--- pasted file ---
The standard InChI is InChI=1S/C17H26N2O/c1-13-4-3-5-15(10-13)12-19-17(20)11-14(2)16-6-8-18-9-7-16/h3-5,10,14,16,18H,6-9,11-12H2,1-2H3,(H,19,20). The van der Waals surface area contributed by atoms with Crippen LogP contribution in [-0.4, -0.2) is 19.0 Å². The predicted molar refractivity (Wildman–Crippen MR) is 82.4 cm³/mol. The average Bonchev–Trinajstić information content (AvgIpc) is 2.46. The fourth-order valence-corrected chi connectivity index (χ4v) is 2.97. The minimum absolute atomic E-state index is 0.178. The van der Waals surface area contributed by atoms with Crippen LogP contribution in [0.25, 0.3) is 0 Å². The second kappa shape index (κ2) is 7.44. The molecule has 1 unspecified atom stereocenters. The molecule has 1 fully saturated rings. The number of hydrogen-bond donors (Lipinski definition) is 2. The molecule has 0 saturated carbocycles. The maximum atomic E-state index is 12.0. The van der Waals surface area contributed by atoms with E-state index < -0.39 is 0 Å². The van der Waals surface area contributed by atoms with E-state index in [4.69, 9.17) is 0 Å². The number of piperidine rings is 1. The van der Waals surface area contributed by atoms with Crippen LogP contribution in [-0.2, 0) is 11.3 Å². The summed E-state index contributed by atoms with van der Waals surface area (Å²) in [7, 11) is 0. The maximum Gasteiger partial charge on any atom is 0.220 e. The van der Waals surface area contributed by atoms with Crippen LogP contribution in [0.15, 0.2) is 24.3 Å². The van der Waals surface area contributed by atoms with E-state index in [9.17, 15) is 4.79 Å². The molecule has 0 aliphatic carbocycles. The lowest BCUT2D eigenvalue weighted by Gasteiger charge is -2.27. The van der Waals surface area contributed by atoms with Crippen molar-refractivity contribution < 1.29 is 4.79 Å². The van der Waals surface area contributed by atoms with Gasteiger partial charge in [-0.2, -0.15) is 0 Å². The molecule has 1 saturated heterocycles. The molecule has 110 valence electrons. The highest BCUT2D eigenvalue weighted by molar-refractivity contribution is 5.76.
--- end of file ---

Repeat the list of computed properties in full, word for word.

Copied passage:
The standard InChI is InChI=1S/C17H26N2O/c1-13-4-3-5-15(10-13)12-19-17(20)11-14(2)16-6-8-18-9-7-16/h3-5,10,14,16,18H,6-9,11-12H2,1-2H3,(H,19,20). The van der Waals surface area contributed by atoms with Crippen LogP contribution in [-0.4, -0.2) is 19.0 Å². The predicted molar refractivity (Wildman–Crippen MR) is 82.4 cm³/mol. The average Bonchev–Trinajstić information content (AvgIpc) is 2.46. The fourth-order valence-corrected chi connectivity index (χ4v) is 2.97. The minimum absolute atomic E-state index is 0.178. The van der Waals surface area contributed by atoms with Crippen LogP contribution in [0.25, 0.3) is 0 Å². The second kappa shape index (κ2) is 7.44. The molecule has 1 unspecified atom stereocenters. The molecule has 1 fully saturated rings. The number of hydrogen-bond donors (Lipinski definition) is 2. The molecule has 0 saturated carbocycles. The maximum atomic E-state index is 12.0. The van der Waals surface area contributed by atoms with E-state index < -0.39 is 0 Å². The van der Waals surface area contributed by atoms with E-state index in [4.69, 9.17) is 0 Å². The number of piperidine rings is 1. The van der Waals surface area contributed by atoms with Crippen LogP contribution in [-0.2, 0) is 11.3 Å². The summed E-state index contributed by atoms with van der Waals surface area (Å²) in [7, 11) is 0. The maximum Gasteiger partial charge on any atom is 0.220 e. The van der Waals surface area contributed by atoms with Crippen LogP contribution in [0.15, 0.2) is 24.3 Å². The van der Waals surface area contributed by atoms with E-state index in [9.17, 15) is 4.79 Å². The molecule has 0 aliphatic carbocycles. The lowest BCUT2D eigenvalue weighted by Gasteiger charge is -2.27. The van der Waals surface area contributed by atoms with Crippen molar-refractivity contribution < 1.29 is 4.79 Å². The van der Waals surface area contributed by atoms with Gasteiger partial charge in [-0.2, -0.15) is 0 Å². The molecule has 1 saturated heterocycles. The molecule has 110 valence electrons. The highest BCUT2D eigenvalue weighted by molar-refractivity contribution is 5.76.